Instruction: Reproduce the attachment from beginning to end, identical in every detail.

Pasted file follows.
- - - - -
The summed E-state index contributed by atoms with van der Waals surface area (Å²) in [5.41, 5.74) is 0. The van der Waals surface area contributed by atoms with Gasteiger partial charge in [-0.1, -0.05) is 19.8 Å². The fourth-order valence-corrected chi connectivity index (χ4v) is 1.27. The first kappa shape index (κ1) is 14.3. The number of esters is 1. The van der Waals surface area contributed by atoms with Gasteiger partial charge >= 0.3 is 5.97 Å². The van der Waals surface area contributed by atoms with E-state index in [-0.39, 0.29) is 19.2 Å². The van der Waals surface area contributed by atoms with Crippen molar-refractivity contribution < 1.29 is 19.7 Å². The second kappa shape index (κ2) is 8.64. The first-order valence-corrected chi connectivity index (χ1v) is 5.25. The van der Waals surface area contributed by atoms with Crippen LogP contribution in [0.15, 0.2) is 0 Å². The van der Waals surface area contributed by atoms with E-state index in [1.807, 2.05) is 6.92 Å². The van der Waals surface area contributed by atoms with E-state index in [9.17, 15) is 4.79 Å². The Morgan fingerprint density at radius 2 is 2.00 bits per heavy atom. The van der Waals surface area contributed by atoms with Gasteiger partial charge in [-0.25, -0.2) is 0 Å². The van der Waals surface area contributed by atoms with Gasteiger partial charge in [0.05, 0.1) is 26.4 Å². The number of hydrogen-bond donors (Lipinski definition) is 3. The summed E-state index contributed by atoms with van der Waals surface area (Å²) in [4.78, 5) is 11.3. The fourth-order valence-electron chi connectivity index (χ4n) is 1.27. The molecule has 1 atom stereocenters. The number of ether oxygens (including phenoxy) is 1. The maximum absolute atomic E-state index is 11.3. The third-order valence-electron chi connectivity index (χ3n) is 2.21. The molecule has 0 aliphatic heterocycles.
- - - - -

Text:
The summed E-state index contributed by atoms with van der Waals surface area (Å²) in [5.41, 5.74) is 0. The van der Waals surface area contributed by atoms with Gasteiger partial charge in [-0.1, -0.05) is 19.8 Å². The fourth-order valence-corrected chi connectivity index (χ4v) is 1.27. The first kappa shape index (κ1) is 14.3. The number of esters is 1. The van der Waals surface area contributed by atoms with Gasteiger partial charge >= 0.3 is 5.97 Å². The van der Waals surface area contributed by atoms with E-state index in [-0.39, 0.29) is 19.2 Å². The van der Waals surface area contributed by atoms with Crippen molar-refractivity contribution < 1.29 is 19.7 Å². The second kappa shape index (κ2) is 8.64. The first-order valence-corrected chi connectivity index (χ1v) is 5.25. The van der Waals surface area contributed by atoms with Crippen LogP contribution in [0.15, 0.2) is 0 Å². The van der Waals surface area contributed by atoms with E-state index in [1.807, 2.05) is 6.92 Å². The van der Waals surface area contributed by atoms with E-state index in [9.17, 15) is 4.79 Å². The Morgan fingerprint density at radius 2 is 2.00 bits per heavy atom. The van der Waals surface area contributed by atoms with Gasteiger partial charge in [-0.25, -0.2) is 0 Å². The van der Waals surface area contributed by atoms with Gasteiger partial charge in [0.05, 0.1) is 26.4 Å². The number of hydrogen-bond donors (Lipinski definition) is 3. The summed E-state index contributed by atoms with van der Waals surface area (Å²) in [4.78, 5) is 11.3. The fourth-order valence-electron chi connectivity index (χ4n) is 1.27. The molecule has 1 atom stereocenters. The number of ether oxygens (including phenoxy) is 1. The maximum absolute atomic E-state index is 11.3. The third-order valence-electron chi connectivity index (χ3n) is 2.21. The molecule has 0 aliphatic heterocycles.